4 min read

The art of plussing it.

Walt Disney was famous for pushing people who worked for him to "plus it." Here's how Ward Jenkins described it:

"Walt Disney coined the term plussing as a way of making an idea even better. By telling his workers to plus it, even when they think they nailed it, gave Disney that extra edge when it came to quality animation back in the day. Pixar is a staunch believer in plussing their work. And it shows."

This is still something that lives on in the culture at Disney. One well known example comes from this clip from "Who Framed Roger Rabbit."

Did you notice the number of times where Roger, the animated character, interacts with physical objects? Roger knocks over the boxes before Eddie touches them. When he looks out of the peephole he knocks over a beer bottle. Roger takes his hands out of the handcuffs, and they move from mid-air to flat on the table, then he picks his cuff up and puts it back on.

'Bumping the lamp'

I used to miss all these little details, until I worked at Fuge camps during the summer of 2003. They taught us about a concept they learned from Disney corporate training called bumping the lamp. The idea is to look at your work and ask yourself, what could I do to make this the best work I could possibly do.

In the words of Walt Disney, how can I plus this work.

It's good work to make the animation of Roger Rabbit squash and stretch, stage it well, and make it believable and funny. It's bumping the lamp when you do good work and make Roger interact with the physical world to take the illusion of a talking animated rabbit to the next level.

Magic moments

At the end of August I started a new job, and I spent a week on a retreat planning the next 6 months while getting to know my new friends. It was awesome. Everyone at Wildbit is a clean-up hitter, great at their job and just plain fun to be around.

To start the week all 18 of us were sitting around a table, and we did an ice breaker where we were all supposed to share something interesting about ourselves.

Because of where I sat, I ended up going somewhere close to the middle. And man, there were cool stories. I mean cool stories. They aren't mine, so I'm not going to share them here. But as everyone shared their interesting fact, I sat silently racking my brain to think of an interesting thing to share while still paying close attention to what everyone else was saying. As my turn approached, I decided to tell everyone I love Disney World.

It's true, but it's not particularly interesting. When the attention from the table turned my way I didn't help make my fact any more memorable. I said something like, "We love to take our kids to Disney World. A lot."

I don't think it was quite that lame, but since then I've returned to this moment and rethought how I would have conveyed what makes my fascination with Disney World interesting.

Sure, I enjoy navigating enormous crowds to maximize the amount of fun we can have in a limited amount of time. My competitive nature emerges and I keep track of how many attractions or events we make before lunch time. There's a small pleasure in knowing I'm working the system to avoid the 2 and half hour wait for Peter Pan's Flight.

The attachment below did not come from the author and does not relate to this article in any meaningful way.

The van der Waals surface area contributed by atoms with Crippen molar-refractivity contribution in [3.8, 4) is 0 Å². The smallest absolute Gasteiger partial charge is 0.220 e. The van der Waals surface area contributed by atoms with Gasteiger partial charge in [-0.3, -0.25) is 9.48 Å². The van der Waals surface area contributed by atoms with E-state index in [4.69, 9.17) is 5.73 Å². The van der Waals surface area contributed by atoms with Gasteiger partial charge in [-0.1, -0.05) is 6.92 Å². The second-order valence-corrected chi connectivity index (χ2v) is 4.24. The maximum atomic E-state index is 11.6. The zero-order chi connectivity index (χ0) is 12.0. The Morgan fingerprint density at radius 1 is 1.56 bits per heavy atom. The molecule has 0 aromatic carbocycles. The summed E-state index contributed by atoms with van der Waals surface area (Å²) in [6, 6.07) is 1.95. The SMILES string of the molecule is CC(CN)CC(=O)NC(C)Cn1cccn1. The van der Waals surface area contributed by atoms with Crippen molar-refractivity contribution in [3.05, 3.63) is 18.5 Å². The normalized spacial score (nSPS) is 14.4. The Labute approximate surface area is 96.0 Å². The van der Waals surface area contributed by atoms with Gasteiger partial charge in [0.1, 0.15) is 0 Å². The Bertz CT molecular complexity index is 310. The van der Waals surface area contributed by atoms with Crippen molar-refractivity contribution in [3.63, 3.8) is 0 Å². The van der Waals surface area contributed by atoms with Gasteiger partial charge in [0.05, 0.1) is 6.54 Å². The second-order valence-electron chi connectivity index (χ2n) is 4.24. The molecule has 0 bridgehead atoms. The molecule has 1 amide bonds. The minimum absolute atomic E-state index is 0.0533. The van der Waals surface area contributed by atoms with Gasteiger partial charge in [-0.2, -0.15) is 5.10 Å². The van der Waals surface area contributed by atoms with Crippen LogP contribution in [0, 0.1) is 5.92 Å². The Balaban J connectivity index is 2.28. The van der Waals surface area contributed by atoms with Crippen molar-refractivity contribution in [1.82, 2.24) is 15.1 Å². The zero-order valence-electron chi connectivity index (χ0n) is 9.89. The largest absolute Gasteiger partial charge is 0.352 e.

But those aren't the reasons I love going to Disney with our kids.

We have a knack for finding moments where plussing it creates stories I'll never forget.

On our first visit with our little girl, we took her to a princess breakfast in Cinderella's Castle in Magic Kingdom.

Pretty awesome right?

We were there early, and our reservations meant we were the first people in the Magic Kingdom. The cast member checking us in asked our daughter if she wanted to be princess of the day. She was two and half, so I'm sure you can imagine the depths of excitement she displayed in the span of a heartbeat.

On another trip during the holiday season, my wife and daughter visited the Christmas Shoppe while I rode Haunted Mansion. As they were looking around, a cast member asked if they would like to decorate their Christmas tree for the day. After they were done, the cast member gave our little one a special ornament so she could remember decorating the Christmas tree at Disney World.

On one trip we opened Camp Mickey and Minnie, and our family got to sit on the front row for Festival of the Lion King. If you aren't familiar with this show there's signing, fire dancing, gymnastics, and more singing. The theater is divided into four sections and each section is asked to imitate an animal from the Lion King.

Want to guess what happened next? Yup, a cast member asked our daughter to help lead the giraffe section during the show.

On our last trip in May the kids wanted to check out the Sword in the Stone. I've always liked the movie and when it was re-released recently we all watched it together. There was a line of families waiting for their kids to have their picture taken pulling on the sword. When it was their turn, our kids ran up to test their strength. I'm snapping pictures, and they start yelling "It's moving!!!!" Sure 'nuff, they were pulling the sword from the stone.

These stories are tangible reminders of how a little thought and extra effort can make anyone feel special. They remind me to try and find ways to make small improvements that add up to big moments.

I guess my interesting fact is I can see how they make the magic happen and I keep going back for more.